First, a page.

Easter is right around the corner and since I’ve been totally immersed in house prep/selling stuff for the past month and I haven’t had time to do much blogging, I’m going to recycle this egg dyeing post from last year. Hope you give it a try! :)

Originally posted: 4/4/09

So you want to dye your Easter eggs naturally – without chemicals and artificial colors? While it takes longer than the commercial egg dye kits you buy at the store, dyeing your eggs with natural foods is better for you and your child(ren)’s health, produces much more interesting colors and is, quite arguably, more fun!

Why dye with natural colors instead of artificial?
According to, “Many food colorings contain color additives such as Red No. 3 and Yellow No. 5, which, according to a 1983 study by the FDA, were found to cause tumors (Red No. 3) and hives (Yellow No. 5).” I wrote about the drawbacks of artificial colors a while back if you’d like to read more on the topic.

It is more time-consuming than using a store-bought conventional egg dye kit (and I highly recommend preparing the egg dye baths a few hours before you plan to dye the eggs with the kiddos), but it is healthier for your kids and the environment. “Dyeing eggs the natural way gives you the opportunity to spend more time with your family, teaching kids to use alternative project methods that are healthier for them and the environment.” I think it will be a lot of fun and a great family project.

To get started you will need:

  • Hard boiled eggs (preferably white eggs since they take on the dyes better than brown eggs)
  • Ingredients to make your dyes, which I will discuss in more detail below – As a guideline, use up to 4 cups for vegetable solids and 3–4 tablespoons for spices per quart. Mash up fruits.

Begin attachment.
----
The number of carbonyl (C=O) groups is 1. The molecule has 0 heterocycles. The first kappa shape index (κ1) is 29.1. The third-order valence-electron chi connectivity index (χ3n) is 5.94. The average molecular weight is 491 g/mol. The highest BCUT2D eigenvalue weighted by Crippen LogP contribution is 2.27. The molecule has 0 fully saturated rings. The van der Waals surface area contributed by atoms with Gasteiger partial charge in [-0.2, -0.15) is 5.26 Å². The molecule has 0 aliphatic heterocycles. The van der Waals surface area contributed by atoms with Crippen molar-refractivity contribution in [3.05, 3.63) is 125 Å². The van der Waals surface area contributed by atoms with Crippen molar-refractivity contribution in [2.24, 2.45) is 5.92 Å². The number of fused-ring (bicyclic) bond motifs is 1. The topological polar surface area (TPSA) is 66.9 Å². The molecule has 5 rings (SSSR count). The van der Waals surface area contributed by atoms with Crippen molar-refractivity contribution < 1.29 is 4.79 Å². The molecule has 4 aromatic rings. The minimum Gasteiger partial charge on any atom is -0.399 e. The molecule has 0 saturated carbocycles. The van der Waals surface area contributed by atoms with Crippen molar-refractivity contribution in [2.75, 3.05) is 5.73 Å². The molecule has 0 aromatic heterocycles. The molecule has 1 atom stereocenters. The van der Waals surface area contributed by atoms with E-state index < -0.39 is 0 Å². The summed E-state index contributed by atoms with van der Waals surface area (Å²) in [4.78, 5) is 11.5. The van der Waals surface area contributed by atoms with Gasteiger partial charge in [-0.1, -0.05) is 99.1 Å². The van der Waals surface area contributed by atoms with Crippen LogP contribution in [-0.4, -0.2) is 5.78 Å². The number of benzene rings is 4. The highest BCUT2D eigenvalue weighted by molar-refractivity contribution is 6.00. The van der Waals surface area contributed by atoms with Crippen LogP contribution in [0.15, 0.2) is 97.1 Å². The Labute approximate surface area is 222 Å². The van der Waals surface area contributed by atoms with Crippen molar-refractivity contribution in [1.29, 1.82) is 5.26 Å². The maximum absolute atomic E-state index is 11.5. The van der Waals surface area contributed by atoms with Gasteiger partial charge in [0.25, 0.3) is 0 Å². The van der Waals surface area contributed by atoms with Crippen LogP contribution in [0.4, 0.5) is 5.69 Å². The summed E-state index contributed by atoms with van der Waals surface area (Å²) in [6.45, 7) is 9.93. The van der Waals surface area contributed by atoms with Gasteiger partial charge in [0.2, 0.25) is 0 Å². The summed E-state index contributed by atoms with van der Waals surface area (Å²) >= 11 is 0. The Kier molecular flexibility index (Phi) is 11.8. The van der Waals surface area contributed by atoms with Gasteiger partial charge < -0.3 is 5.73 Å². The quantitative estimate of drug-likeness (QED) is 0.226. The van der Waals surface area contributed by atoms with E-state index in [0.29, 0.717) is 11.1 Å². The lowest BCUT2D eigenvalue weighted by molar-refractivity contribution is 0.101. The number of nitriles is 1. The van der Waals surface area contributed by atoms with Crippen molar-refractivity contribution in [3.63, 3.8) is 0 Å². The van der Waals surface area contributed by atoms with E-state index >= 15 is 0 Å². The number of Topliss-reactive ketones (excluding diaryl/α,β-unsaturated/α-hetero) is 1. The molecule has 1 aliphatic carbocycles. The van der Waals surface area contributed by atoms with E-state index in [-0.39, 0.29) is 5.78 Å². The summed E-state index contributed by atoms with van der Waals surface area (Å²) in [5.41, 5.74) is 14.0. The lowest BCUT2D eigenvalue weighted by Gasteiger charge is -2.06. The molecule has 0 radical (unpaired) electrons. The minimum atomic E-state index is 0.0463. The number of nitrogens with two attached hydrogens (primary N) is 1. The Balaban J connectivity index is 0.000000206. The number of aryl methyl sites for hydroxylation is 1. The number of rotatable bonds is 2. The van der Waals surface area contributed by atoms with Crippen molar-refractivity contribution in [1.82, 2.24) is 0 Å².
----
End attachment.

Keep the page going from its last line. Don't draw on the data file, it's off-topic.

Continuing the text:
• White vinegar (2 Tablespoons for every quart of water)
  • Several pots and bowls
  • Optional: stickers, rubber bands, and crayons for decorating the eggs and making interesting patterns
  • Egg cartons for drying the dyed eggs

Natural egg dyes can be made from a variety of ingredients. Here’s a list of what I used last year along with comments on the colors that resulted.


  • 3 cans of beets in cranberry juice (instead of water) – produced a dark reddish hue


  • Frozen cherries – made a very light pink


  • 3 tablespoons of chili powder produced a nice reddish-orange color


  • 3 Tablespoons of tumeric produced a great yellow


  • A mix of spinach leaves, canned blueberries and their juice and a few tablespoons of tumeric produced a gorgeous earthy green color – I think it would work without the spinach leaves, but I happened to have some that were wilting so I threw them in.


  • 3/4 of a head of red cabbage (chopped) made a beautiful blue


  • 2 cans of blueberries and their juice made a grey-blueish color


  • Frozen cherries mixed with blueberries yielded a grey color (not the purple I was going for).